During fabrication, a first end 44 of the trigger tube 22 is heat sealed and a bend is made at the other end of the trigger tube 22 in a region designated 46. This bend preferably is substantially at a right angle to the axis of the trigger tube 22. The bent section is passed through a bubble blown in an end region 48 of the coolant jacket 18. The mating surfaces are heat sealed in the end region 48 so as to both close the coolant jacket 18, and to provide a glass enclosed chamber within the jacket in the form of the interior volume of the trigger tube 22. One or more additional heat joined regions 50 and 52 are placed along the length of trigger tube 22 to assure a strong mechanical support to the inside wall of the coolant jacket 18 and to resist and damp vibrations. The end wall pieces 42A and 42B provide mechanical attachments for the lamp end members 38A and 38B and are formed so as to produce an enclosed coolant chamber 54 within the coolant jacket 18 by virtue of the O-ring end seals 56A and 56B. The interior of end wall pieces 42A and 42B are chambered to permit the free flow of coolant fluid via the inlet/outlet ports 58A and 58B, designated by the flow arrows 57, through the plurality of inlet/outlet slots 60A and 60B to a heat exchanger (not shown).
End wall pieces 42A and 42B include threaded stems 47A, 47B, respectively, each of which has threaded thereon a pair of nuts (not shown) which serve to aid in insertion and withdrawal of the flash lamp 16 within the cooling jacket 18. Stems 47A and 47B are counter bored and in communication with ports 60A, 60B to permit a continuous flow of coolant to be maintained through the cooling jacket 18.
In operation, the parallel triggering cooling jacket assembly 14 is mated with an appropriate flash lamp 16. A trigger electrode potential is applied from a suitable high voltage source (not shown) via the high voltage wire 43. A supply and return of fluid coolant is routed via the inlet/outlet ports 58A and 58B to provide a controlled thermal environment for the flash lamp 16. Of particular benefit is the provision of an integral assembly wherein the lamp triggering electrode is housed within the coolant chamber volume in close proximity to its associated lamp, but is completely electrically isolated from contact with any portion of the lamp structure or with the fluid coolant by virtue of the sealed glass tubing in which it is enclosed. Among the benefits derived from this configuration are:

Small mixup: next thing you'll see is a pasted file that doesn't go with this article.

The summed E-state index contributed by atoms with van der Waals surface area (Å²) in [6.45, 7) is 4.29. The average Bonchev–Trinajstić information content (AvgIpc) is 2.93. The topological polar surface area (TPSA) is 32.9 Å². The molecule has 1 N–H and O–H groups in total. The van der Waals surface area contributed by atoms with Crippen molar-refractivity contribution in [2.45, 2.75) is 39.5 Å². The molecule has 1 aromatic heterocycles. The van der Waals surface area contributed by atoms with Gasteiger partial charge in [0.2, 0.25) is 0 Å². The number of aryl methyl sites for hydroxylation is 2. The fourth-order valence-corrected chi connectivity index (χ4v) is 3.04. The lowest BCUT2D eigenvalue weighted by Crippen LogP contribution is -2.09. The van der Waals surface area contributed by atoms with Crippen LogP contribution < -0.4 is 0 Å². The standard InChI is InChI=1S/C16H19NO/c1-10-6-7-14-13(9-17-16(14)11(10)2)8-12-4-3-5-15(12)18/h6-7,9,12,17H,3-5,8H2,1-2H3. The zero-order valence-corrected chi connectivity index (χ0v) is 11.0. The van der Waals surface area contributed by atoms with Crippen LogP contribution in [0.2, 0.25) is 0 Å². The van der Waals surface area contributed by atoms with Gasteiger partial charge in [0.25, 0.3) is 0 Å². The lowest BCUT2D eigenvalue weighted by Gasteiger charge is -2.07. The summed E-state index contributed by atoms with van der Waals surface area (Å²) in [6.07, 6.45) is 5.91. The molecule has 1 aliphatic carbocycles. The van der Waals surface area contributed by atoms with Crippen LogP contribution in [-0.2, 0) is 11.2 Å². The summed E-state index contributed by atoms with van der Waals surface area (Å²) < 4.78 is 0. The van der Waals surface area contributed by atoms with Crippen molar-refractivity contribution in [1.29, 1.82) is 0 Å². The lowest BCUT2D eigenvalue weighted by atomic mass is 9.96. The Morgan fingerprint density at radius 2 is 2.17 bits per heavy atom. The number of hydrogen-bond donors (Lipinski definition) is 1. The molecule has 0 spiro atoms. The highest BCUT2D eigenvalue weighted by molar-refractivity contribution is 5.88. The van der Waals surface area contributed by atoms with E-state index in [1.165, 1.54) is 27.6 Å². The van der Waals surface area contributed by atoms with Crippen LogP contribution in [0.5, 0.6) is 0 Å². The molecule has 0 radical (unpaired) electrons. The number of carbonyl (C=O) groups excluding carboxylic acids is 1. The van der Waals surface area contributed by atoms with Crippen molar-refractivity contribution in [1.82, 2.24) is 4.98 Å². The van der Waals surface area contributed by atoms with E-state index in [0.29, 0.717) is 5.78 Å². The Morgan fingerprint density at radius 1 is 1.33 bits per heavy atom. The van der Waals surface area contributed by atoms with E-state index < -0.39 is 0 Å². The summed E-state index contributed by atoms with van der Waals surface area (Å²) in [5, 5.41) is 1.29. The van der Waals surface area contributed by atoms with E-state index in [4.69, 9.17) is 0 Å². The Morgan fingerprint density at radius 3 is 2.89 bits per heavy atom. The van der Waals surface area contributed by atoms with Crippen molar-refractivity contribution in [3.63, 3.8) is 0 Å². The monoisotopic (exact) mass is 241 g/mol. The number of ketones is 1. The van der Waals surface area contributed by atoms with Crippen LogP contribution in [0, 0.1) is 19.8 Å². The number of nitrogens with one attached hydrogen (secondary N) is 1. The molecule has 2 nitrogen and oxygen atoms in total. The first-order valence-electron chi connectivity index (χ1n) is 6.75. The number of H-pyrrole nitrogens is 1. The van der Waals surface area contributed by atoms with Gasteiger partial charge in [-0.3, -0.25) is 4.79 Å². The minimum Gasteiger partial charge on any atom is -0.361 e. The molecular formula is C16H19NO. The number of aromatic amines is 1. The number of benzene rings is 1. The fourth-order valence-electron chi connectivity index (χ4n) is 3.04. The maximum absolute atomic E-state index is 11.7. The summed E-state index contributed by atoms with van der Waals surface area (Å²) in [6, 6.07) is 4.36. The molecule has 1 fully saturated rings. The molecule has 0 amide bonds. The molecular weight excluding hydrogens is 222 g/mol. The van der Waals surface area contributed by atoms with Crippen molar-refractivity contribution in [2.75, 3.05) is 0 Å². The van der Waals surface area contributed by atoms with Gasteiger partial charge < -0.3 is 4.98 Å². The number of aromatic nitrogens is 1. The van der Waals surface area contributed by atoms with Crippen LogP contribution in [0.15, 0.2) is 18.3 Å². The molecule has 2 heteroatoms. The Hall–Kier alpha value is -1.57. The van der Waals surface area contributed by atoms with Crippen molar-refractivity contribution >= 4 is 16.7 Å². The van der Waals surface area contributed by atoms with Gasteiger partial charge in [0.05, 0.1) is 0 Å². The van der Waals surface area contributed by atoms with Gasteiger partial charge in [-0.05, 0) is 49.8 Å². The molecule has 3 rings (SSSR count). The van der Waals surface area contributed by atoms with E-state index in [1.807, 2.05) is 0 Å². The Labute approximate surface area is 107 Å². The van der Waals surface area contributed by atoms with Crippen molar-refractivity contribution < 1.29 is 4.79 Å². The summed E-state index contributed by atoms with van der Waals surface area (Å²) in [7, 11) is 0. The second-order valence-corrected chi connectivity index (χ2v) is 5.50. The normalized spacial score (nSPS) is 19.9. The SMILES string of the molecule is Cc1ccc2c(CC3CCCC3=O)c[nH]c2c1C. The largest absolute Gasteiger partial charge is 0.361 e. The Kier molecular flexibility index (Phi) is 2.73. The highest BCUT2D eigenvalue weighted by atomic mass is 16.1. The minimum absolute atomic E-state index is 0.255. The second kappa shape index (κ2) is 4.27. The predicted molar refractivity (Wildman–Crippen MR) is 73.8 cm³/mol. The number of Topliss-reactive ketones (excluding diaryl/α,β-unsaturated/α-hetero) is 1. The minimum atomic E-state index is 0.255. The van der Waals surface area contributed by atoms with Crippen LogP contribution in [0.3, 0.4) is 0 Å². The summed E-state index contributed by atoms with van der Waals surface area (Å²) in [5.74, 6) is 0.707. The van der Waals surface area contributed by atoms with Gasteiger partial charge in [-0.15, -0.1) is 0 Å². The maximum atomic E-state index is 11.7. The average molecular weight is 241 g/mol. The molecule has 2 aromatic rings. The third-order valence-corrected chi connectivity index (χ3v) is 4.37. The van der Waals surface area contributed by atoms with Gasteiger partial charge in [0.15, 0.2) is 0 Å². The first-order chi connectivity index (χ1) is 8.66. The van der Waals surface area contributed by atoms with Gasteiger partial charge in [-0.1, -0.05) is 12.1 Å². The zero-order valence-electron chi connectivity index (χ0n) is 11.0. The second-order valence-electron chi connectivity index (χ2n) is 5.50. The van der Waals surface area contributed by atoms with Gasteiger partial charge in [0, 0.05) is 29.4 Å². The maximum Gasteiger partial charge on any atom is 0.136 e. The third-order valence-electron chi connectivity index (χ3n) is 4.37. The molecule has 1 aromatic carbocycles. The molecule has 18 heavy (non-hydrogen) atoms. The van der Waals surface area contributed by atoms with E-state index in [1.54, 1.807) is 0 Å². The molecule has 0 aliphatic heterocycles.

a. A reduction in the high voltage required for flash lamp ionization due to being able to place the trigger electrode within the coolant jacket and hence substantially closer to the flash lamp;
b. Elimination of the harmful electrochemical effects which occur if the trigger electrode is allowed to directly contact the coolant--such as the creation of internal pressures due to the generation of hydrogen gases;
c. Minimizing the possibility of high voltage arc overs between the trigger electrode and other elements in the assembly at or near ground potential; and
d. The broad applicability of the trigger/coolant technique to a wide range of high heat producing flash lamp types and laser pumping lamp applications.
Although the invention has been described in terms of selected preferred embodiments, the invention should not be deemed limited thereto, since other embodiments and modifications will readily occur to one skilled in the art. It is therefore to be understood that the appended claims are intended to cover all such modifications as fall within the true spirit and scope of the invention.
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|U.S. Classification||372/35, 372/71|
|International Classification||H01S3/042, H01S3/092|
|Cooperative Classification||H01S3/042, H01S3/092|
|European Classification||H01S3/042, H01S3/092|